Denver Botanical Gardens

Denver Botanical Gardens

Saturday, October 18, 2014

A Peaceable Evening

We had not had a short day since the day we stopped in Zalbadika (Sept 30).   So Friday we did only 13 km and stayed in Moratinos.  We were hosted by Paddy and Reb, their 6 dogs, 1 cat, several chickens, and one tweety bird.  They are a retired couple who worked in the USA newspaper business before moving to Spain several years ago.  They call their home "The Peaceable Kingdom", and although it is not an albergue or B&B, they will provide a bed for pilgrims who seek them out.  It was a very special evening.  Paddy is a gracious host of all sorts of strays.

Rebekah took us out to the Hobbit Hole where the wine is stored.  These structures can be seen in several towns in this area, and it seems that buying a house in Moratinos included the 'bodega'.  The interior of these were originally constructed with all needed equipment for making wine: a press, an initial storage area, three large barrels (looked like 100 gallons each), and bottle racks.  The temperature is perfect for storage, being underground.  Before refrigeration, other food items such as cheese, potatoes and apples could also be stored here.

One of the local bodegas has been turned into a private "man cave", with a big screen TV for watching soccer, etc.  Others have collapsed due to neglect.  One was extended deep into the hill and turned into a restaurant.  Reb and Paddy maintain theirs and keep just enough bottles of locally purchased wine to be able to make a good selection for dinner.

They told us Moratinos is changing.  There had been sheep here for at least 1000 years.  The last 60 sheep were sold a year ago.  Now the locals cannot gather mushrooms the way they did before,  as the mushroom's growth required sheep dung.  The camino is bringing more money, taking the place of some of the agriculture.  It still reminded us of a small eastern Montana farm town - with Hobbit Holes built nearby.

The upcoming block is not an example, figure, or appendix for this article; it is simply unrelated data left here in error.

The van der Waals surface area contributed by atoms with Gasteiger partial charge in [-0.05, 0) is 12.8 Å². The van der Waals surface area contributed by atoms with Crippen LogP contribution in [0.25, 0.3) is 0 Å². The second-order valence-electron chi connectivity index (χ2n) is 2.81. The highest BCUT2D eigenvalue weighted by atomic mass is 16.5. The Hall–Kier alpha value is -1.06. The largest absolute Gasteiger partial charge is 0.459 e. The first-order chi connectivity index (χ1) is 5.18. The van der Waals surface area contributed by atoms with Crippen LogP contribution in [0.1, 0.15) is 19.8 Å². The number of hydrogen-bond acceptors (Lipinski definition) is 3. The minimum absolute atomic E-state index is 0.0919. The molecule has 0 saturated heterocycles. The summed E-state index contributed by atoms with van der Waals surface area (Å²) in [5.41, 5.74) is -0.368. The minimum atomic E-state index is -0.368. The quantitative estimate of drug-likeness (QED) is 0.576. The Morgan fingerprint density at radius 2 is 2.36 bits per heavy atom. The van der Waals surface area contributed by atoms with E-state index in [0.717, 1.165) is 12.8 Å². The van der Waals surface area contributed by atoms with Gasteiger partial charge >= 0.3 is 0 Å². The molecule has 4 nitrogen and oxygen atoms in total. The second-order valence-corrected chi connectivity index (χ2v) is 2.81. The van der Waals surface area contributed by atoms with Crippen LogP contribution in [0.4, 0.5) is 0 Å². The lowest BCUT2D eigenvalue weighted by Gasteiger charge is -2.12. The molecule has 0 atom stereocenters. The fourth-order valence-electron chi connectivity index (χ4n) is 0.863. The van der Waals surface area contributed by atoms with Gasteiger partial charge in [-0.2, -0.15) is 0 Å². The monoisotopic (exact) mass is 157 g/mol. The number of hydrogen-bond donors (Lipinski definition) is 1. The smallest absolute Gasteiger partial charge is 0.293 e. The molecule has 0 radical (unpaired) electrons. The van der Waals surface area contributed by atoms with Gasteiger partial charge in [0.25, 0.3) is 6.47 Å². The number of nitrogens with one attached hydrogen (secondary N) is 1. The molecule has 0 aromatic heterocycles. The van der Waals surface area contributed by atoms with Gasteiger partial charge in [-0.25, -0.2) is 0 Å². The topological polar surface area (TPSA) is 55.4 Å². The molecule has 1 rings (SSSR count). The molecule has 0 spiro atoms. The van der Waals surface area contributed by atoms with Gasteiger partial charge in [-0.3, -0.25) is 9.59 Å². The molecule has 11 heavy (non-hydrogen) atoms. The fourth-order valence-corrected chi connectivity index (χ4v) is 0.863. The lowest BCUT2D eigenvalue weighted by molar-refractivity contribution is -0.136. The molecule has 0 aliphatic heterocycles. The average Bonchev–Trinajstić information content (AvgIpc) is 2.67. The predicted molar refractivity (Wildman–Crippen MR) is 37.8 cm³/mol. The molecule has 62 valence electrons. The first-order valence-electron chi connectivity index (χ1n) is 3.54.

Saturday was another average day of about 20 km, reaching Bercianos del Camino.  We are glad to have sunshine again, with temperatures nearly perfect for walking, in the 60s most of the day, with a high in the low 70s.  Laundry is hanging in the courtyard.  We will share in the preparation, eating, and cleanup of a community meal after a short siesta.  We continue on to Mansilla de las Mulas in the morning.

Everyone in town knows where Paddy and Reb live.
"Go back. No good at all. Go sideways. Impossible. Go forward. Only thing to do. On we go."
J.R.R. Tolkien in The Hobbit.
Please don't use the bodega entrance as a toilet.
Leaving Moratinos.
Oddly pruned trees in Sahagun. We don't understand this!

1 comment:

  1. About the trees, in Europe pollarding and coppicing was, and maybe still is, practiced in Europe for practical reasons. Wood of the shoots was used for fences, baskets, furniture, fuel, and even ship building. Foliage could be used to feed animals. I agree that it does look weird to my way of thinking. "Topping" is the term I've heard here. Maybe the ancient practices led to a different asthetic (spelling?) In Europe.